Videos about RVing

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Monday, August 25, 2014

Trailer livery goes "Victorian"

Texas artist, Lynn Bradford got an unusual request. A client asked her to take a vintage travel trailer and give it a Victorian paint job. Lynn took the job, and the results are -- if anything -- totally different.

Here's before:


And after:


Photos courtesy of Lynn Bradford. You can see more on her Facebook page.

Thursday, August 14, 2014

Vintage "Bambi" in and out



Ah, for the celebration of "vintage" RVs. The Tin Can Tourists group supports the care and feeding, as well as the exposition of such rigs with rallies around the U.S.

And when it comes to iconic vintage RVs, what's usually on the top of the list? Airstream trailers. Here are some photos of a vintage Bambi at a 2009 Tin Can Tourist Rally. Thanks to dwstucke on flickr.com for the images -- and the memories.


Tuesday, July 29, 2014

Historic aviator's travel trailer hits the block


Charles Lindbergh may be remembered for his famous flight, but the Spirit of Saint Louis wasn't his only vehicle. In 1939, Lindbergh commissioned an engineer in California to custom-build a travel trailer for his use. Built long before Wally Byam made Airstream famous, Lindbergh's trailer had a bright and shiny aluminum exterior.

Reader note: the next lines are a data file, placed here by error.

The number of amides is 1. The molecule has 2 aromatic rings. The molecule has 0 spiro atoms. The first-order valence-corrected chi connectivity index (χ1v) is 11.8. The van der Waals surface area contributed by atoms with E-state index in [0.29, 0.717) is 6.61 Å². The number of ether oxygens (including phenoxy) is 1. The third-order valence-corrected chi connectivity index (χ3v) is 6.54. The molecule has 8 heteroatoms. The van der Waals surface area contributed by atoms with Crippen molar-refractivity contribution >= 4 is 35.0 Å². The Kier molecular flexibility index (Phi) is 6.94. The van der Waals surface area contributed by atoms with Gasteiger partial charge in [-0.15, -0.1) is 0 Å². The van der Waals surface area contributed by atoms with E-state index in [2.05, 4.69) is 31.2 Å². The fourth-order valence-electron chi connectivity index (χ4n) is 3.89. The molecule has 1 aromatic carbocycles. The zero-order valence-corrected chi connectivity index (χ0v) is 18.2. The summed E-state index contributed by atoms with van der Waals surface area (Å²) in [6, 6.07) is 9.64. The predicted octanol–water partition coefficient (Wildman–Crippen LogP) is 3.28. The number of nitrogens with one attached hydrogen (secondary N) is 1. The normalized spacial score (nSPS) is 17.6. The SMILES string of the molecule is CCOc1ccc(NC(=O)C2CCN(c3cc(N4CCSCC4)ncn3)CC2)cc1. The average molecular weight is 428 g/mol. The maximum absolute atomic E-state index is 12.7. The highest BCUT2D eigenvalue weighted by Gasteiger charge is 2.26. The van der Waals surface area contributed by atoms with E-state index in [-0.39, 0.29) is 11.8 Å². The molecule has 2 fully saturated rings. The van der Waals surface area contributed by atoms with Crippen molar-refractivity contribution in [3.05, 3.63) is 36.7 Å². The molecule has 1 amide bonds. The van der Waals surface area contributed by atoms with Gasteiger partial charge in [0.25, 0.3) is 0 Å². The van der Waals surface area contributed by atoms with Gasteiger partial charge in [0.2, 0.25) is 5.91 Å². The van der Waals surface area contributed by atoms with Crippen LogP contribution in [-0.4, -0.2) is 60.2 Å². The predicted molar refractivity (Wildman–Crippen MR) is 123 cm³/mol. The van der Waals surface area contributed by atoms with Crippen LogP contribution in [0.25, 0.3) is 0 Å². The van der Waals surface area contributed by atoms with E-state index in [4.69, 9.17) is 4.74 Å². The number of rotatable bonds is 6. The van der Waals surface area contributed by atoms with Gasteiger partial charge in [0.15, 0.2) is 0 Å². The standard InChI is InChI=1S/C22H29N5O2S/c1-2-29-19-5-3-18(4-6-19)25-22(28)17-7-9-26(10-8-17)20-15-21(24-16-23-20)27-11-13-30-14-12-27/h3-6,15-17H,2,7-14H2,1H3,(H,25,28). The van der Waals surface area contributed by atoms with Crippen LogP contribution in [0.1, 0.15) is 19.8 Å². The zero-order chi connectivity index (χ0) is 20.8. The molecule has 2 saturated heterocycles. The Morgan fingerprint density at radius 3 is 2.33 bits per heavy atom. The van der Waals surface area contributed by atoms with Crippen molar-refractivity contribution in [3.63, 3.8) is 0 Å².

By today's standards, the engineering design is a bit different. Twin axles support the rig, but at opposite ends of the trailer. The thinking, it's said, was to allow the trailer to be stable when unhitched.

If you'd like a piece of American history, consider bidding on the trailer. Auctioneers Bonhams, will put the trailer on the block in Carmel, California, August 15, where it's expected to fetch somewhere between $150,000 and $200,000. Here's a link to the site.

Our thanks to Bonhams for permission to reprint photos.

Monday, July 7, 2014

The sleekest RV you'll never buy

If you think Airstream is streamlined, you haven't seen the Knaus Caravisio.



With roots that must go into yachting, the definitely futuristic and definitely not available travel trailer (for lack of a better term) turns much of what RV manufacturers think, upside down.

No side door, enter through a spoiler-covered rear entry deck. The nose? Definitely aerodynamic. No big queen bed, think a bow-area boat cabin bed – V shaped – to allow doing away with a fifth-wheel-like "end cap" and in its place, that sheer V-nose.

Don't think you'll be cramped: There's more room in the bathroom than many high-line motorhomes offer. The rig's roof rolls up in camp, down for road touring.

Who builds it? Well, change your tense: Who built it. The concept comes from German builder Knaus Tabbert, but the actual execution was a collaborative effort of 20 different companies who put their own expertise into this futuristic rig. And no, there are no plans to mass-produce, or even produce any more, of this fascinating rig. Check out the video.

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